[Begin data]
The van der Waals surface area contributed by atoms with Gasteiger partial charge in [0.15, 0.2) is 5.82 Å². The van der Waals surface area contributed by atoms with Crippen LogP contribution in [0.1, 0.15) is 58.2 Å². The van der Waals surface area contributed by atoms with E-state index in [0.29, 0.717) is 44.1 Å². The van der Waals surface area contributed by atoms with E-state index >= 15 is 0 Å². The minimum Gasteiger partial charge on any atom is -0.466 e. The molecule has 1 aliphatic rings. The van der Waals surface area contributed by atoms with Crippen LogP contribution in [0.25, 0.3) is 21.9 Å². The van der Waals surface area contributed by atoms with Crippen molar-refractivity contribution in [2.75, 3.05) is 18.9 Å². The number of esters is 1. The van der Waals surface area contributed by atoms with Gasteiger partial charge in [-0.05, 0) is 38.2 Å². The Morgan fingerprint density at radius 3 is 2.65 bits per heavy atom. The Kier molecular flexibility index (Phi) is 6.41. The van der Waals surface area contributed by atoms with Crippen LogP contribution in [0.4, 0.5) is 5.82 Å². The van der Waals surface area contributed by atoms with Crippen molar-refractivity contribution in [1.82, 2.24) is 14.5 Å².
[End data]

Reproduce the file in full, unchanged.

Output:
The van der Waals surface area contributed by atoms with Gasteiger partial charge in [0.15, 0.2) is 5.82 Å². The van der Waals surface area contributed by atoms with Crippen LogP contribution in [0.1, 0.15) is 58.2 Å². The van der Waals surface area contributed by atoms with E-state index in [0.29, 0.717) is 44.1 Å². The van der Waals surface area contributed by atoms with E-state index >= 15 is 0 Å². The minimum Gasteiger partial charge on any atom is -0.466 e. The molecule has 1 aliphatic rings. The van der Waals surface area contributed by atoms with Crippen LogP contribution in [0.25, 0.3) is 21.9 Å². The van der Waals surface area contributed by atoms with Crippen molar-refractivity contribution in [2.75, 3.05) is 18.9 Å². The number of esters is 1. The van der Waals surface area contributed by atoms with Gasteiger partial charge in [-0.05, 0) is 38.2 Å². The Morgan fingerprint density at radius 3 is 2.65 bits per heavy atom. The Kier molecular flexibility index (Phi) is 6.41. The van der Waals surface area contributed by atoms with Crippen LogP contribution in [0.4, 0.5) is 5.82 Å². The van der Waals surface area contributed by atoms with Crippen molar-refractivity contribution in [1.82, 2.24) is 14.5 Å².